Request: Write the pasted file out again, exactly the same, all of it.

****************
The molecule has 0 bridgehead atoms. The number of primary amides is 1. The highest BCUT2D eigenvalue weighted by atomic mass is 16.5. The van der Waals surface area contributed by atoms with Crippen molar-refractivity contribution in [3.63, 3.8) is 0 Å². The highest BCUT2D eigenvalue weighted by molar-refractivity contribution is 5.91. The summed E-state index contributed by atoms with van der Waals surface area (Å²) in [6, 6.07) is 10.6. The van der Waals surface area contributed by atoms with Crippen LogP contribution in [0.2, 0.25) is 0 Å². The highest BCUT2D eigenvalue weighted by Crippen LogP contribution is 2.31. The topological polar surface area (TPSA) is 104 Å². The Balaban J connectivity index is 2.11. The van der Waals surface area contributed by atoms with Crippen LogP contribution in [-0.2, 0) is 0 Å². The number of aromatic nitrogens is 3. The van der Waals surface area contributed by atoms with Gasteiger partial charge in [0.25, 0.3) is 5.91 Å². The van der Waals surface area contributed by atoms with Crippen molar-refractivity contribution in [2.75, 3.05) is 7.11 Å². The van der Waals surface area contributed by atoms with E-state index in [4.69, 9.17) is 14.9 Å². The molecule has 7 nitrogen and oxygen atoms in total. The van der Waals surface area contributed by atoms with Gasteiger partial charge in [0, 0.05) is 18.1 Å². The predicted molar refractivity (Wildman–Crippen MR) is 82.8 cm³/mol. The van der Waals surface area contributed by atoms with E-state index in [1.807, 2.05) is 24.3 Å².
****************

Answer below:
The molecule has 0 bridgehead atoms. The number of primary amides is 1. The highest BCUT2D eigenvalue weighted by atomic mass is 16.5. The van der Waals surface area contributed by atoms with Crippen molar-refractivity contribution in [3.63, 3.8) is 0 Å². The highest BCUT2D eigenvalue weighted by molar-refractivity contribution is 5.91. The summed E-state index contributed by atoms with van der Waals surface area (Å²) in [6, 6.07) is 10.6. The van der Waals surface area contributed by atoms with Crippen LogP contribution in [0.2, 0.25) is 0 Å². The highest BCUT2D eigenvalue weighted by Crippen LogP contribution is 2.31. The topological polar surface area (TPSA) is 104 Å². The Balaban J connectivity index is 2.11. The van der Waals surface area contributed by atoms with Crippen LogP contribution in [-0.2, 0) is 0 Å². The number of aromatic nitrogens is 3. The van der Waals surface area contributed by atoms with Gasteiger partial charge in [0.25, 0.3) is 5.91 Å². The van der Waals surface area contributed by atoms with Crippen molar-refractivity contribution in [2.75, 3.05) is 7.11 Å². The van der Waals surface area contributed by atoms with E-state index in [4.69, 9.17) is 14.9 Å². The molecule has 7 nitrogen and oxygen atoms in total. The van der Waals surface area contributed by atoms with Gasteiger partial charge in [0, 0.05) is 18.1 Å². The predicted molar refractivity (Wildman–Crippen MR) is 82.8 cm³/mol. The van der Waals surface area contributed by atoms with E-state index in [1.807, 2.05) is 24.3 Å².